This summer has seemed long, even if we still have a month to go.
Staycations mandated by the pandemic meant more locals visited the edge of the earth, dipping and fishing, surfing and swimming. Many of us have been in the ocean almost daily.
We share the liquid theme park with apex predators who are kept away with a net and a prayer. Even for those of us who love the sea, the thought is as an icecube sent plunging within.
Last year was the deadliest for shark attacks in Australia since 1929.
Eight people died, where none had perished the year before. Eighteen more people were bitten.
Three deaths were in Queensland. Thankfully, none was off the Sunshine Coast although the one off Fraser Island last July was mighty close.
But any diver or boatie will tell you the wild, toothy beasts are certainly out there and our shark nets and drum lines tell the tale.
So far in the 2020-21 financial year, the 23 shark control sites on the Sunshine Coast have caught 15 sharks bigger than two metres – the size deemed to be a danger to humans – and 26 smaller ones. Twenty other animals were snared.
None of these survived.
Even though these numbers don’t indicate it, the chatter is that there are more sharks about and active than before.
The conjecture goes that a lack of fish out there is pushing them in here, or that they are emboldened, or that warmer oceans are sending them off their heads.
But scientists simply do not know if there are more, or if their behaviour has changed.
The system of using shark nets and drum lines is controversial not just because of the killing many scientists and conservations believe is unnecessary, but because it gives water lovers a sense of security – and that safety is false and dangerous.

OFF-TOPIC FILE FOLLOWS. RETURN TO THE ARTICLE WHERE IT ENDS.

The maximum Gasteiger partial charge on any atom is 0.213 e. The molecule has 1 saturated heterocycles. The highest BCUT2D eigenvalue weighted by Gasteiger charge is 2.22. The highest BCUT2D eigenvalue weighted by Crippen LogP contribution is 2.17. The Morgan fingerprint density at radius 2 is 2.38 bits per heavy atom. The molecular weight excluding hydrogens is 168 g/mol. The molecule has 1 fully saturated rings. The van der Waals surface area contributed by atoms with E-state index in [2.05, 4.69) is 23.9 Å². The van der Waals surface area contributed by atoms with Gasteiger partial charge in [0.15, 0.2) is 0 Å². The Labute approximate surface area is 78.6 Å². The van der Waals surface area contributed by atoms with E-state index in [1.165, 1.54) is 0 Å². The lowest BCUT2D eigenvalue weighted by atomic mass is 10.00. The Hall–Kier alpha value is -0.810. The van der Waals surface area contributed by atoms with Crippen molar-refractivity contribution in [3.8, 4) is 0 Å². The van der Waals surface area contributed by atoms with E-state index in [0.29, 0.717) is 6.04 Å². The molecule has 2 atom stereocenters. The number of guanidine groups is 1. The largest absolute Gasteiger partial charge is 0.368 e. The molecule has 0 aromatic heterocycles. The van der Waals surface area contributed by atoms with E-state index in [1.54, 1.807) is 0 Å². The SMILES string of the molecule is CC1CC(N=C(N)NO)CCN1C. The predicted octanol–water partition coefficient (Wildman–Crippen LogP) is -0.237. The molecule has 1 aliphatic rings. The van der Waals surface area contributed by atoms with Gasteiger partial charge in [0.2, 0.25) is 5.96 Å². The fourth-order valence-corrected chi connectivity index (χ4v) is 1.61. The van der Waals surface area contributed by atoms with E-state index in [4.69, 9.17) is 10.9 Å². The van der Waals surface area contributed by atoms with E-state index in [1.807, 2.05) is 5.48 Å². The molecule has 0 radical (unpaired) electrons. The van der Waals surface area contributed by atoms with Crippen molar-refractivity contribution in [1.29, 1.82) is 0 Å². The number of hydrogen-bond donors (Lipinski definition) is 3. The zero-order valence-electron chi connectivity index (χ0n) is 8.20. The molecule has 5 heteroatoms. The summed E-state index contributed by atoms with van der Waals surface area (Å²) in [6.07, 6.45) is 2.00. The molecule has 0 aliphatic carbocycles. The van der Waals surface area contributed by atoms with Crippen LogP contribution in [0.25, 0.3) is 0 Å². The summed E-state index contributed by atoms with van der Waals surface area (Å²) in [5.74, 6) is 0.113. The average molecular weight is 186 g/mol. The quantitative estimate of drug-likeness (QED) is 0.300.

Even the Agriculture and Fisheries Department official information declares the shark control program is not designed to provide a distinct barrier between sharks and humans.
And remember there are no nets or lines protecting our many canals because the program is designed to help only bathers and surfers.
But dropping drum lines willy-nilly and killing more sharks would not necessarily make us safer.
What we need is a duality of focuses to include humans as well as sharks, with people doing more to help themselves.
Two of the fatal Queensland attacks last year took place at dusk – a time scientists have proven is more risky. Avoiding that time makes sense.
All victims were separated from other water users, so grouping together is always advisable.
Taking greater personal responsibility, avoiding spots that are likely more dangerous and heeding the warnings of scientists are other measures that might keep us out of harm’s way.
Most of all, whenever we enter the ocean, humans must be aware of their guest status in the Big Blue, where sharks are at the predatory apex.
Part of the ocean’s profound appeal to us is because it is wild and free.
Jane Stephens is a USC lecturer, media commentator, writer and ocean lover.